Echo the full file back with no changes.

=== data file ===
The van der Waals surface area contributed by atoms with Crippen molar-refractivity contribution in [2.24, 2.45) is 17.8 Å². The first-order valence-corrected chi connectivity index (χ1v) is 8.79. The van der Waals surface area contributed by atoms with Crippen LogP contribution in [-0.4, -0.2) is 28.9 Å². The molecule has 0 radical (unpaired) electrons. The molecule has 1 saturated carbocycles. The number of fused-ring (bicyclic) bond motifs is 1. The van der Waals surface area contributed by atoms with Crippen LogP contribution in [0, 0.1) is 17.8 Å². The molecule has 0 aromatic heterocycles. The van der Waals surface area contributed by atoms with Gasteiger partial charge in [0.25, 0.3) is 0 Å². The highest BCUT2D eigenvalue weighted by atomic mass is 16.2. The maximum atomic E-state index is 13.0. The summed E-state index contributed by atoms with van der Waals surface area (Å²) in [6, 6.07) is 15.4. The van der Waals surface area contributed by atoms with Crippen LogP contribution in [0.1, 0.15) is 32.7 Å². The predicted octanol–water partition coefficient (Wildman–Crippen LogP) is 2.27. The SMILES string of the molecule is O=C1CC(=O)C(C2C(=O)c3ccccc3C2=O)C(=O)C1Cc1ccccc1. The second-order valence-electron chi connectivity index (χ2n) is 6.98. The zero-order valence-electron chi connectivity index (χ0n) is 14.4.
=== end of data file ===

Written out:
The van der Waals surface area contributed by atoms with Crippen molar-refractivity contribution in [2.24, 2.45) is 17.8 Å². The first-order valence-corrected chi connectivity index (χ1v) is 8.79. The van der Waals surface area contributed by atoms with Crippen LogP contribution in [-0.4, -0.2) is 28.9 Å². The molecule has 0 radical (unpaired) electrons. The molecule has 1 saturated carbocycles. The number of fused-ring (bicyclic) bond motifs is 1. The van der Waals surface area contributed by atoms with Crippen LogP contribution in [0, 0.1) is 17.8 Å². The molecule has 0 aromatic heterocycles. The van der Waals surface area contributed by atoms with Gasteiger partial charge in [0.25, 0.3) is 0 Å². The highest BCUT2D eigenvalue weighted by atomic mass is 16.2. The maximum atomic E-state index is 13.0. The summed E-state index contributed by atoms with van der Waals surface area (Å²) in [6, 6.07) is 15.4. The van der Waals surface area contributed by atoms with Crippen LogP contribution in [0.1, 0.15) is 32.7 Å². The predicted octanol–water partition coefficient (Wildman–Crippen LogP) is 2.27. The SMILES string of the molecule is O=C1CC(=O)C(C2C(=O)c3ccccc3C2=O)C(=O)C1Cc1ccccc1. The second-order valence-electron chi connectivity index (χ2n) is 6.98. The zero-order valence-electron chi connectivity index (χ0n) is 14.4.